Materials and methods Study approval
All experiments were performed in accordance with relevant guidelines and regulations. Animal experimental protocols were approved by the Committee on Animal Experimentation at the University of Toyama and conducted using project license A2017eng-1.
The materials used in this study can be found in the Supplementary Ma. VeroE6/TMPRSS2 cells were purchased from the Japanese Collection of Research Bioresources (JCRB) Cell Bank (the National Institute of Biomedical Innovation, Health, and Nutrition, Osaka, Japan) (JCRB1819). Female ICR mice were purchased from Japan SLC, Inc. (Tokyo, Japan).
Anesthetized mice were intranasally immunized with 5 μg of SARS-CoV-2 S protein trimer and 0.1 μg of cholera toxin in 10 μl of PBS by using a pipette to deliver the fluid dropwise into each nostril a total of 3 times at 3-week intervals. One week after the final immunization, mice were sacrificed by CO2 inhalation, and blood samples were collected from the inferior vena cava. To avoid contamination with circulating blood lymphocytes, the mice were perfused with 2 ml of PBS via the heart. Then, the lungs, the spleen, bone marrow and Peyer’s patches were dissected, and single-cell suspensions were obtained by mincing the tissue using a 100-μm nylon mesh. The mice were decapitated at the larynx. After the removal of the facial skin from the head, the nose was separated from the rest of the head. A pipette tip was inserted through the pharyngeal opening into the choana, and then two consecutive volumes of 250 µl of PBS were gently perfused, and the nostril fluid was collected in a tube. The nasal lavage fluids were centrifuged, and supernatants were stored at −80°C until assayed. The isolated nose was cut into two along the midline, the layer of epithelium was mechanically removed from the nasal septum by gently rubbing the sample with a needle under a stereoscopic microscope, and the tissues were then mechanically shredded. Single-cell suspensions containing lymphocytes were isolated by using Lympholyte-M (Cedar Lane, Ontario, Canada).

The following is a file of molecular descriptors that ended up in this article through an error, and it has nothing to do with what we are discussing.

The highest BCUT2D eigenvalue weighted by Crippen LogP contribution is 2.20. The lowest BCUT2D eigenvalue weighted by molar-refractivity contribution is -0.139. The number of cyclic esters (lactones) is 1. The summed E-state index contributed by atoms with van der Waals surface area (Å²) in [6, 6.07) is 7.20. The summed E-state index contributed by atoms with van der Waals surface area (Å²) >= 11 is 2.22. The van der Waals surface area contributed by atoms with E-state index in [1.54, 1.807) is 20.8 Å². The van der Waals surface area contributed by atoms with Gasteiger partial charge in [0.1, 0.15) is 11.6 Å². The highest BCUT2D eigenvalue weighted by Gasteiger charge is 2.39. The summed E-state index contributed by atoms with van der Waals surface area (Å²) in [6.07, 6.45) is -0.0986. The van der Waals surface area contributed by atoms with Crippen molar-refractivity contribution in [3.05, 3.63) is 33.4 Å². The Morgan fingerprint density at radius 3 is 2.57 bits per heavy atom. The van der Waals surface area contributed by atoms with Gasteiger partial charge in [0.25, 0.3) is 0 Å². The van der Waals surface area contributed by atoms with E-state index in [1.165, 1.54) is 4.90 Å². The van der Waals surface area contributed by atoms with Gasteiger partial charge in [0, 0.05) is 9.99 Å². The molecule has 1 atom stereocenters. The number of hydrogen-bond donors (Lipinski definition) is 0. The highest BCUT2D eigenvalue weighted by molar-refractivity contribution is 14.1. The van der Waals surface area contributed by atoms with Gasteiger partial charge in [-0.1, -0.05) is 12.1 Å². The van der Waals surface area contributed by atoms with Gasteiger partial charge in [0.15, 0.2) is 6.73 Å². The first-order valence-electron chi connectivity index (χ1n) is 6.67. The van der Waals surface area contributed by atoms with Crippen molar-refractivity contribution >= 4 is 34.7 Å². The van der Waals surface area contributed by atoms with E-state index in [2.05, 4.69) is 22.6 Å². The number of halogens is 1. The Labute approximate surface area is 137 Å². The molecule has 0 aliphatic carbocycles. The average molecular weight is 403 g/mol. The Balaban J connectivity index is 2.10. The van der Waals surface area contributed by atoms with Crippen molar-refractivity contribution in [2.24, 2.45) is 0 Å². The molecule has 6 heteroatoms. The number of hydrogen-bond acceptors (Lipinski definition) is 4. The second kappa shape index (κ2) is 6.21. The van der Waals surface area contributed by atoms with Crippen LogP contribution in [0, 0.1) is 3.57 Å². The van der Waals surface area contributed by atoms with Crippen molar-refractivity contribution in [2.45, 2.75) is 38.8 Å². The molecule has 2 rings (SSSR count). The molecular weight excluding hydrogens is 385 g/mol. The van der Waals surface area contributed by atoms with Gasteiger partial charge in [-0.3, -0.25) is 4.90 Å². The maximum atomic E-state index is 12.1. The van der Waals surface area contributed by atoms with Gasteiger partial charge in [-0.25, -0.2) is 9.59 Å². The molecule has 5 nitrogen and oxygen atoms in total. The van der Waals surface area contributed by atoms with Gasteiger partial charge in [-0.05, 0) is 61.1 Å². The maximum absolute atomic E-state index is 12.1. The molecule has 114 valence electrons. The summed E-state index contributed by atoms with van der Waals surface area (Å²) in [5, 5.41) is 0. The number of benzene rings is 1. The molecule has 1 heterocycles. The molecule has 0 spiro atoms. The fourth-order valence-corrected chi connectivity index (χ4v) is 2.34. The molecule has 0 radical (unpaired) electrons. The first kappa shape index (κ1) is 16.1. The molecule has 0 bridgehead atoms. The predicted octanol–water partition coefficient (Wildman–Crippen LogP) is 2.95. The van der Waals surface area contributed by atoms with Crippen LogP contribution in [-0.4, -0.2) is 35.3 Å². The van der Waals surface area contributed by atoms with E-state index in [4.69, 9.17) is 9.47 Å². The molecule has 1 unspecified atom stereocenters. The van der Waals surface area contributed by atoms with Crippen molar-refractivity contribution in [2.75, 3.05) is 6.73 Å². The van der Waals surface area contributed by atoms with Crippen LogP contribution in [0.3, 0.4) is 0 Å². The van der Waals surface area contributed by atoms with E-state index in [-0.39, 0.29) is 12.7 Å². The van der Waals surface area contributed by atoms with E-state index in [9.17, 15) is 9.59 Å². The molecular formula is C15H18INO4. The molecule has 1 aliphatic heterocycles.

ELISA to evaluate antibody binding to the S-trimer, RBDs or NTD was performed by coating Nunc MaxiSorp flat-bottom high-binding 96-half-well plates (ThermoFisher Scientific, MS, USA) with 50 μl per well of a 0.1 μg ml−1 protein solution in PBS overnight at 4 °C. Plates were washed 3 times with PBS and incubated with 170 μl per well Blocking One solution (Nakarai, Tokyo, Japan) for 1 h at room temperature. Serially diluted antibody, serum or nasal lavage field was added to PBST (1× PBS with 0.1% Tween-20) and incubated for 1 h at room temperature. The plates were washed three times with PBST and then incubated with anti-mouse IgG or IgA secondary antibody conjugated to horseradish peroxidase (HRP) (Abcam, Cambridge, UK) in PBST for 1 h at room temperature. After washing with PBST 3 times, the plates were developed by addition of the SureBlue/TMB peroxidase substrate and stop solution (KPL, MS, USA), and absorbance was measured at 450 nm with an ELISA microplate reader. Serum and nasal fluid antibody titers were also determined ELISA. 96-well plates coated with 1 μg of anti-mouse IgA or IgG were blocked with Blocking One solution. Samples were diluted with PBST and incubated for 1 h at room temperature. After washing, 100 μL alkaline phosphatase-conjugated anti-mouse IgA or anti-mouse IgG was added to each well and incubated for 1 h at room temperature. Plates were washed and developed with BluePhos Microwell Substrate Kit (KPL, MS, USA). Mouse IgA or IgG was used as a reference to construct a standard curve for quantifying antibodies.